Leading the Way in Life Science Technologies

GEN Exclusives

More »

GEN News Highlights

More »
Dec 7, 2006

NYU Chemists Create First DNA Array Containing a Nano Device

  • New York University scientists report the first time that a functional nanotechnology device within a DNA array has been developed. Nadrian C. Seeman, Ph.D., professor in the chemistry department and graduate student Baoquan Ding developed a DNA cassette through which a nanomechanical device can be inserted and function within a DNA array, allowing for the motion of a nanorobotic arm.

    “It is crucial for nanorobotics to be able to insert controllable devices into a particular site within an array, thereby leading to a diversity of structural states,” explains Dr. Seeman. “Here we have demonstrated that a single device has been inserted and converted at a specific site.” The results pave the way for creating nanoscale assembly lines in which more complex maneuvers could be executed, adds Dr. Seeman.

    The results, reported in the latest issue of the journal Science, are based on a device Dr. Seeman and his NYU colleagues had previously developed. That component enabled the translation of DNA sequences, thereby potentially serving as a factory for assembling the building blocks of new materials. The invention has the potential to develop new synthetic fibers, advance the encryption of information, and improve DNA-based computation.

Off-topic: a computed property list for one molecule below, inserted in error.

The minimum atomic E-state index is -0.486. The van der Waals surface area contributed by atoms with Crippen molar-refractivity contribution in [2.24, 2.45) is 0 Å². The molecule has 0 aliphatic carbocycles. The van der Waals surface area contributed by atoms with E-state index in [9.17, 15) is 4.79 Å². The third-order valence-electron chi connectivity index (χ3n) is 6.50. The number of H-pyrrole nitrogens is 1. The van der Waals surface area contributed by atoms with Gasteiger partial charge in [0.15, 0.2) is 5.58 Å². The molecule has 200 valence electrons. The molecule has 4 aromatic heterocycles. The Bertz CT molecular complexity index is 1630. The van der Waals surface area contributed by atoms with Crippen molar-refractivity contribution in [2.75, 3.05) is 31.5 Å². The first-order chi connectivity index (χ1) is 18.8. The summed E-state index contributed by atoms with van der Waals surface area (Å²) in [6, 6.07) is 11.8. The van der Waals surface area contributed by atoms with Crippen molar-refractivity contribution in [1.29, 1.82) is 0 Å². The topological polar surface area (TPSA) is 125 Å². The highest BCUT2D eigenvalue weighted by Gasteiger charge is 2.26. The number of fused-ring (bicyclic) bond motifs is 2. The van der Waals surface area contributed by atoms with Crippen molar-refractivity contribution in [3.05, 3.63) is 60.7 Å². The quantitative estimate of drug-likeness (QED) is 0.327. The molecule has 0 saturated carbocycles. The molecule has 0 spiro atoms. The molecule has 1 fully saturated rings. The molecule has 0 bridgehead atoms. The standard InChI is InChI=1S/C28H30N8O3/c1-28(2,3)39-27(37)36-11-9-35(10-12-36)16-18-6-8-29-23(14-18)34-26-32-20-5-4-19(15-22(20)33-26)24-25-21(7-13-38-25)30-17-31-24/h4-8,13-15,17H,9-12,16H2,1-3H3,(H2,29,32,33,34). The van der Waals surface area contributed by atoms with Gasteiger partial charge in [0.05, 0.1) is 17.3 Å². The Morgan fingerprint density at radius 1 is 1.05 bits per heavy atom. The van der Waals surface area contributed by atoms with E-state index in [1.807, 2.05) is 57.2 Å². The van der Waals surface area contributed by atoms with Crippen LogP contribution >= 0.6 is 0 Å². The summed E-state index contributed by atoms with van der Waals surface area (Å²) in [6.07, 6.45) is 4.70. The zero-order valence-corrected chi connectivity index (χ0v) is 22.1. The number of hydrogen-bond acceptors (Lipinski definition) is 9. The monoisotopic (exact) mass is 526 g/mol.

Be sure to take the GEN Poll

Scientifically Studying Ecstasy

MDMA (commonly known as the empathogen “ecstasy”) is classified as a Schedule 1 drug, which is reserved for compounds with no accepted medical use and a high abuse potential. Two researchers from Stanford, however, call for a rigorous scientific exploration of MDMA's effects to identify precisely how the drug works, the data from which could be used to develop therapeutic compounds.

Do you agree that ecstasy should be studied for its potential therapeutic benefits?

More »